Brora does not disappoint, and over three rounds in two days we play it in soft autumnal sunshine and blustery hail, and most states in between. But each of the fifty-four holes is memorable, and we leave - reluctantly - somehow glad that it takes a little effort to come and play here. For if Brora were in a more densely populated area, it would be overrun and slow, and might have yielded to the domestication that dilutes many of the southern links. Instead it remains defiantly rustic, and is all the more wonderful for that, and for the sheep who watch us looping round them with amusement. In the eyes of one or two we sense the same faint sarcasm usually reserved for the caddies up here…
On the journey home, our passage through Inverness Airport once again a reminder of how easy international travel once was, we reflect on this late autumn adventure, and though each of the elements - staggering wilderness, golfing finery, world-class hospitality - are memorable, there is another sense clawing at us as we begin to yearn for the stark simplicity of Durness or the soft white pillows of Tongue Hotel. And it is that - by venturing up here at the end of the golfing season - we have only touched the surface of the Highlands as a destination, and that the winter months will pass oh-so-slowly until we can get back and scratch a little harder at these plentiful playgrounds.
On our way around the coast, we’ve met so many people for whom golf and the great outdoors are central to life, and the list of places we must now go and see is triple the length of what we managed this time around. Golfing secrets - true “hidden gems”, along the path less travelled - but also coffee shops, museums, beaches, ancient inns, cultural monuments. At the end of November in our delightful Defender, we’ve had much of the terrain of the North Coast 500 to ourselves, and made a thousand memories in the process.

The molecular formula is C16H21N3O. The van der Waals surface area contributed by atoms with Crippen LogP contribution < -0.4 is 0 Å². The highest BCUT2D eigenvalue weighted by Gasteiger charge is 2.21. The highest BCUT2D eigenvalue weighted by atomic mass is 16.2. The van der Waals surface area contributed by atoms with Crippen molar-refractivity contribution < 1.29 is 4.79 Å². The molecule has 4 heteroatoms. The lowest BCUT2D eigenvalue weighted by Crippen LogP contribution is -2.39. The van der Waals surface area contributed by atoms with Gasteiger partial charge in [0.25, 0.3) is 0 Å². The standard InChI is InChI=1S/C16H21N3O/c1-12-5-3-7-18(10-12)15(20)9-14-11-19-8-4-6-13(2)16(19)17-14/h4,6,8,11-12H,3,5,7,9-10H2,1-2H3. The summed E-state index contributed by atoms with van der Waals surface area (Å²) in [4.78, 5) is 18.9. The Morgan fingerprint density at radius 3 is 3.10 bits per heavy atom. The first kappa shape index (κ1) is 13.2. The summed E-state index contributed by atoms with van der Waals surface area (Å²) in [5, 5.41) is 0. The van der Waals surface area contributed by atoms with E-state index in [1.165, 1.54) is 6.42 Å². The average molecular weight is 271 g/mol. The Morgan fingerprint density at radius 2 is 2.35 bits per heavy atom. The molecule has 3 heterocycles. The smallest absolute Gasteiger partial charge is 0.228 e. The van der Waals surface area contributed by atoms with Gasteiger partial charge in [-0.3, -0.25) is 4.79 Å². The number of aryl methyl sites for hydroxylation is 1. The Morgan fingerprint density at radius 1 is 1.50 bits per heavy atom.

And as we retread our steps and head back home, a slice of that spaciousness - that sense of awareness that only travel can bring - somehow clings on, and the Highlands gently tempt us back. We are changed by the expedition, and have barely landed before plans are hatched for a second bite. Luigi’s, Fortrose & Rosemarkie GC, Kylescu Hotel…we’ll be heading your way soon! Roll on 2024…
Tongue Hotel and Royal Dornoch Hotel are just two of the properties owned and operated by Highland Coast Hotels, a group for whom responsible and sustainable tourism is a central tenet of their ethos. For details of their exceptional hostelries throughout the Scottish Highlands, click here.
WildTrax is a company specialising in adventure-ready vehicles for exploring the Scottish wilderness. Alongside the classic Defenders, they also offer Discovery 3, Freelander and Range Rover Explorer models, along with the new Defender. All are kitted out ready for action, and the company also offer a range of other equipment, from fire kits to roof tents. They also love what they do!
For more writing on the golf courses mentioned above, check out Richard Pennell’s @pitchmarks blog, in particular the “Tour Diaries” tab. And visit the individual club websites here: Durness / Reay / Royal Dornoch / Brora.